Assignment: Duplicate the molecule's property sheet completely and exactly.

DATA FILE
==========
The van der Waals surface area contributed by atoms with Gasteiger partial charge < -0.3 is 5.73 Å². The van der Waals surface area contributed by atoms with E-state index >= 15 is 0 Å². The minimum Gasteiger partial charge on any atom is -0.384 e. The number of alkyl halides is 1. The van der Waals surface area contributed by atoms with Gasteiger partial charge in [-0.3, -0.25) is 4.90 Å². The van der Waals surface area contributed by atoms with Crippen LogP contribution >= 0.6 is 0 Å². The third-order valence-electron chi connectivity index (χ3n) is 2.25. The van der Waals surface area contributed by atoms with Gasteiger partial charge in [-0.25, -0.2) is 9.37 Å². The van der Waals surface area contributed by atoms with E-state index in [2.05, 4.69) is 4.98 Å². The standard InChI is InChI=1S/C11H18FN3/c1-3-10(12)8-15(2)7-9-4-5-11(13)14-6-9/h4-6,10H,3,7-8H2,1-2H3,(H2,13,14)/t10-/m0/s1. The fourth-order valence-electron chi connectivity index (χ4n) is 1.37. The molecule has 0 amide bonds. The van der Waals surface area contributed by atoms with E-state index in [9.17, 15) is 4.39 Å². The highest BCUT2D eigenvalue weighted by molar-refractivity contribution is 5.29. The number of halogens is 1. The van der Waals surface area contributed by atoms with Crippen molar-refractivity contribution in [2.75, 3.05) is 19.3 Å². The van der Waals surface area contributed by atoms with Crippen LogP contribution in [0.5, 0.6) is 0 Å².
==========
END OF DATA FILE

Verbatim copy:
The van der Waals surface area contributed by atoms with Gasteiger partial charge < -0.3 is 5.73 Å². The van der Waals surface area contributed by atoms with E-state index >= 15 is 0 Å². The minimum Gasteiger partial charge on any atom is -0.384 e. The number of alkyl halides is 1. The van der Waals surface area contributed by atoms with Gasteiger partial charge in [-0.3, -0.25) is 4.90 Å². The van der Waals surface area contributed by atoms with Crippen LogP contribution >= 0.6 is 0 Å². The third-order valence-electron chi connectivity index (χ3n) is 2.25. The van der Waals surface area contributed by atoms with Gasteiger partial charge in [-0.25, -0.2) is 9.37 Å². The van der Waals surface area contributed by atoms with E-state index in [2.05, 4.69) is 4.98 Å². The standard InChI is InChI=1S/C11H18FN3/c1-3-10(12)8-15(2)7-9-4-5-11(13)14-6-9/h4-6,10H,3,7-8H2,1-2H3,(H2,13,14)/t10-/m0/s1. The fourth-order valence-electron chi connectivity index (χ4n) is 1.37. The molecule has 0 amide bonds. The van der Waals surface area contributed by atoms with E-state index in [9.17, 15) is 4.39 Å². The highest BCUT2D eigenvalue weighted by molar-refractivity contribution is 5.29. The number of halogens is 1. The van der Waals surface area contributed by atoms with Crippen molar-refractivity contribution in [2.75, 3.05) is 19.3 Å². The van der Waals surface area contributed by atoms with Crippen LogP contribution in [0.5, 0.6) is 0 Å².